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Innovations in hiring

Thinking beyond the traditional interview to reach the next generation of talent.

By Maggie Callahan
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Attracting and hiring sought-after talent and next-generation workers all begins with a creative recruitment and interview process. While many employers still rely on traditional interviews, the LinkedIn Global Reporting Trends 2018 report identified several hiring innovations that are gaining traction. Among these are video interviews, soft skills assessments and meeting candidates in more casual settings.

In the LinkedIn report, respondents identified many ways traditional in-person, in-office interviews fall short. Assessing soft skills is one of the biggest weaknesses of the traditional interview, which is typically focused on achievements and knowledge. Because these soft skills, like creativity or the ability to work with a team, are considered just as valuable as technical skills, today’s employers are rethinking the interview format to tap into a potential employee’s personal attributes.

Jennie Lewis, a recent graduate of the University of Alabama and a former student of Grayson Glaze, CPM, the executive director of the Alabama Center for Real Estate at the university, recently accepted a job as a leasing associate with a property management company. During her job interviews for the position, she saw a large emphasis put on soft skills.

“Soft skills are extremely important for any job that you hold, but especially a leasing position where you are dealing with people every day,” she says. “The interviewers usually asked scenario-based questions to observe my soft skills.”

“In interviews, I’ve found you tend to get what you give; for instance, enthusiasm begets enthusiasm. I really like open, honest communication, and I really don’t like being ‘sold.’”

—Barry Blanton, CPM

Barry Blanton, CPM, the chief problem solver at Blanton Turner, an AMO Firm in Seattle, says his company starts to evaluate soft skills as soon as a candidate finds the firm’s job posting and begins the application. Among the first questions in the application are “What makes you weird?” and “If you could have one superpower, what would it be and why?”

This casual tone continues with the in-person interview to evaluate emotional intelligence.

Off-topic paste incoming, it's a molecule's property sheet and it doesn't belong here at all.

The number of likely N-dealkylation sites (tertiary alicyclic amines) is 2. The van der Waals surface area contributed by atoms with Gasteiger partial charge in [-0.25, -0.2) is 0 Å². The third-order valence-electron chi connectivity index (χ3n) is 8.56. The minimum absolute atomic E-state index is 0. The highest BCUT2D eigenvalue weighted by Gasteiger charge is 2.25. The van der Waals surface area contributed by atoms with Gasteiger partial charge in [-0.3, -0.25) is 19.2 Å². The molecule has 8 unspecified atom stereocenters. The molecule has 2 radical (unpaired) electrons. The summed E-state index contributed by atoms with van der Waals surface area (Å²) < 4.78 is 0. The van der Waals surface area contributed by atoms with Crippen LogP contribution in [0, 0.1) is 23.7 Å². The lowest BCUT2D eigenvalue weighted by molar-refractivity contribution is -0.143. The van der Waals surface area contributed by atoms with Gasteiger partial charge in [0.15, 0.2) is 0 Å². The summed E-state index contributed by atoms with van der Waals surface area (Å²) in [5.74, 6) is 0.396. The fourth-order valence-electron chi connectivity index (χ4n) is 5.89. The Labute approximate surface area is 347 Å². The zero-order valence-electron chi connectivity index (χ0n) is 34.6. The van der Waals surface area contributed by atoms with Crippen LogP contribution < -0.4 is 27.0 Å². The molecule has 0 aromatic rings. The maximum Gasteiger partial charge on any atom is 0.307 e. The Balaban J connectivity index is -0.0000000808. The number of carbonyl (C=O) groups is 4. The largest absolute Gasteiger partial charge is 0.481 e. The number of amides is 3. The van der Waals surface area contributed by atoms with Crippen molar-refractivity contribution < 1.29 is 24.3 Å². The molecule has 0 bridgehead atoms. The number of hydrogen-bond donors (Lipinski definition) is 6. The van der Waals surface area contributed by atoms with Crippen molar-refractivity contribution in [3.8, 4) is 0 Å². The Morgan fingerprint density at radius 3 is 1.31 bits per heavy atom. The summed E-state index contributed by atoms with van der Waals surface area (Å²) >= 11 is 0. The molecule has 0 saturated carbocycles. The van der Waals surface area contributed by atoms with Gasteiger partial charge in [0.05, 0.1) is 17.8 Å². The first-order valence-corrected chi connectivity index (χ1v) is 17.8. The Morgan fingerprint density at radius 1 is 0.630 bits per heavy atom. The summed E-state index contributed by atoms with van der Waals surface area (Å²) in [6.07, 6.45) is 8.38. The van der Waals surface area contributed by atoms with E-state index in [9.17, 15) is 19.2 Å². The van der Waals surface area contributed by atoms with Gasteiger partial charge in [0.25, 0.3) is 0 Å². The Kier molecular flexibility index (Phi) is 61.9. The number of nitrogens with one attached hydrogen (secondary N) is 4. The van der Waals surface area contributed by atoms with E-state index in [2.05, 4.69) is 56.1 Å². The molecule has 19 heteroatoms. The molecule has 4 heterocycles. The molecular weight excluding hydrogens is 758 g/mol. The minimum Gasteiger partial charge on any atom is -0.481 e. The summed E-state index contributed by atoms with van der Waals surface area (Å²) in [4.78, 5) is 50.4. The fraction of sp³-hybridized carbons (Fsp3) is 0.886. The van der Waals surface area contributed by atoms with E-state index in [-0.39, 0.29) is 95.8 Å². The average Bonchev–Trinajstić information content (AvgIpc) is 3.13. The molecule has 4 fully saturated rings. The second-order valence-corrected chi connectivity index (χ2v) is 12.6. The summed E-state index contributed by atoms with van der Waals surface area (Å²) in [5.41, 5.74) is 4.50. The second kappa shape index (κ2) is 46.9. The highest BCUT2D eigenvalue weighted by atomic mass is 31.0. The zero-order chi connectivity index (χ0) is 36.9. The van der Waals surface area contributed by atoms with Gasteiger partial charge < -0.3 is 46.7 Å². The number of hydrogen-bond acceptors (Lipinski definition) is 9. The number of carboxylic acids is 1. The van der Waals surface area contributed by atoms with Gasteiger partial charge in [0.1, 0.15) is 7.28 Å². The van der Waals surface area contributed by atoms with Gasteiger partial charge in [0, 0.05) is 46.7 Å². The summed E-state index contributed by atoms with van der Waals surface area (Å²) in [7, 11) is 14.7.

“In interviews, I’ve found you tend to get what you give.  For instance, enthusiasm begets enthusiasm. I really like open, honest communication, and I really don’t like being ‘sold,’” he says.

Another trend gaining steam is a more relaxed job interview setting. According to the LinkedIn report, many of these meetings are even over meals. Blanton says a laid-back atmosphere is helpful in learning about the candidate. Many of his interviews are held in the Blanton Turner office, which was designed to have a casual, relaxed feel.

“Our intent when we built out our office was to make it warm, welcoming, collaborative and pretty much the antithesis of ‘corporate,’” he says. “Making people feel comfortable is important to really getting to know people in an interview situation, and ultimately it leads to happy employees.”

Alexandra Kaldis, another of Glaze’s students at the University of Alabama, is currently looking for a job in the property management or real estate field. She says many of her recent interviews have been conducted more as conversations than formal meetings.

“For me, the tricky part has been trying to see if personalities match for them and for me, which in a conversation setting has been more helpful than a typical interview,” she says.

Video interviews have also gained popularity. For graduates looking for jobs in other cities, Skype or video interviews can be appealing. For employers, they can reach a bigger candidate pool much more easily. Kaldis is looking for jobs in her hometown of Houston, so not having to meet in person has been invaluable.

“I didn’t have to find a time to fly home and could accomplish an interview from school, while not having to miss any classes,” she says.

Many of her interviews have been via Skype, and she has had one video interview, which consisted of her being filmed with no active questioner on the other end. “There were timed responses with two written answers and about six filmed responses,” she says.

Finally, another growing trend is the job audition or skills tests. Rather than asking candidates how they would complete an assignment, they actually perform the task. Lewis says she has encountered many standardized tests, with most of them coming in the form of online assessments. Some of her tests measured

math, English or decision-making skills, while others were similar to personality tests.

“As for emotional intelligence, most of these questions were asked during online assessments, too, if the company had one,” she says.

Kaldis says many of the jobs she’s seen that require a specific skill set, like financial analyst or accountant, require special tests.

“For jobs like these I would anticipate an employer would evaluate your skills somehow, whether it’s a test, paper or throwing you into the fire,” she says. 

 

Issue: May/June 2019  

the Journal of Property Management staff

Maggie Callahan is a contributing writer for JPM®.

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